Poland’s total retail stock topped 15 million sqm at the end of Q3 2019. The high shopping centre density rate in the country’s large cities has shifted developer interest towards less saturated markets of smaller cities and other retail formats such as mixed-use schemes, say analysts of Cushman & Wakefield. Global real estate services firm Cushman & Wakefield has published its latest MARKETBEAT – Retail Market in Poland Q3 2019 report.
This year’s new retail supply, inclusive of schemes under construction and scheduled for delivery by the end of 2019, to hit more than 400,000 sqm;
Almost a quarter of this year’s retail supply was delivered on the least saturated markets of towns with populations below 100,000;
Strong interest in the Polish retail market among international brands, with ten new entries into Poland recorded by the end of Q3 2019.
By the end of Q3 2019, new retail supply had come to approximately 45,000 sqm and included two completions: the 25,000 sqm Stara Ujeżdżalnia shopping centre in Jarosław and the 5,300 sqm N-Park retail park in Wrocław. The remaining supply comprised the extensions of existing shopping centres such as Centrum Janki, Galeria Słowiańska in Zgorzelec, and Galeria Głowno in Łódzkie voivodeship. In addition, approximately 20,000 sqm was delivered through convenience schemes sized below 5,000 sq m, including Atut Bełchatów, Vendo Parks in Pułtusk and Ostrołęka, and a shopping centre in Młodzianowska Street in Radom.
More than 100,000 sqm of retail space is under construction and scheduled to open by the end of 2019, with this year’s total retail space supply expected to top 400,000 sqm. Some retail schemes are being remodelled or upgraded while others are already downsizing or planning to downsize hypermarkets in order to expand retail floorspace, to bring a smaller food operator (e.g. Tesco KEN Warsaw and Galeria Miodowa in Kluczbork), or to replace a food operator with a DIY retailer (e.g. Tesco Gdynia or Tesco Bydgoszcz).
Newcomers to the Polish retail market in the third quarter of 2019 included Korean LG Brand Store, a Dutch fashion retailer 100Days Amsterdam, which opened its store in Warsaw’s Klif shopping centre, a Spanish fashion retailer La’Mona in Pasaż Łódzki, Monki – a clothing brand of the H&M Group in Bonarka in Krakow, and two Italian fashion retailers: Corneliani and Fabiana Filippi in the Ethos building in Warsaw. Meanwhile, fashion brands Cubus and Forever 21 decided to withdraw from the Polish market.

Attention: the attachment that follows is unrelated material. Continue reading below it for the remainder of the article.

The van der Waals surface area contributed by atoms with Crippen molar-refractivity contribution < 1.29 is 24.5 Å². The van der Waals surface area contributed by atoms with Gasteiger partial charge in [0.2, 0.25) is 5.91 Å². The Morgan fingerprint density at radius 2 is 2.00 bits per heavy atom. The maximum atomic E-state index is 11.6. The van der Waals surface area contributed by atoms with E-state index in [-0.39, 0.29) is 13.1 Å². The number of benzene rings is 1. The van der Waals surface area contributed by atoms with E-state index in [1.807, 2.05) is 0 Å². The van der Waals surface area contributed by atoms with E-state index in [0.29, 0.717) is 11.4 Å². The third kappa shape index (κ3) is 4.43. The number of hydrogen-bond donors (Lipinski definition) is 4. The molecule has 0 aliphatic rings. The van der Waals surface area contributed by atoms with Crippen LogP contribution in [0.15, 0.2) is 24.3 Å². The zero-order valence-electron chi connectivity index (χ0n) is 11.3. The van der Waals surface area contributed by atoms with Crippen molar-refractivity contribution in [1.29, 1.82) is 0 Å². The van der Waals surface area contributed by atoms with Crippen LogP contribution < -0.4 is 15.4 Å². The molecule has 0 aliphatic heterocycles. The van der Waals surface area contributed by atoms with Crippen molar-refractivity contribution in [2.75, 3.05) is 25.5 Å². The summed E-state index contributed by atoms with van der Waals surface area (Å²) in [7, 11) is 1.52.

Prime shopping centre rents remain flat. Warsaw retains the top spot with prime rents for a 100 sqm unit in its best-in-class shopping centres at EUR 100-130/sqm/month. Rents are lower on other markets at EUR 35-50/sqm/month. Meanwhile, secondary shopping centres with a limited retail offer or in less successful locations are experiencing an increasing downward pressure on rents.
“Tenants are increasingly securing lease agreements with turnover based rents. They also expect lease incentives such as rent-free periods, shorter lease terms, fit-out contributions or a freeze on service charges. Going forward, market polarisation will widen, leading to marked differences in average rental rates,” says report author Małgorzata Dziubińska, Associate Director, Research and Consulting, Cushman & Wakefield.
Looking ahead, the Polish market will witness a further growth in multichannel retailing, with e-retailers opening traditional stores and large retail chains streamlining and enhancing their online presence.
“A stronger sense of security, free deliveries and continuous customer service improvements have driven the growth of e-commerce in Poland. Online shopping is favoured for its convenience, a wide choice of products and very often for competitive prices. Electronics, household goods, clothing and footwear are the top categories of products Polish shoppers most often buy online. The biggest challenge in the fresh produce segment is to ensure transport and shortest delivery times to maintain food freshness,” adds Małgorzata Dziubińska.
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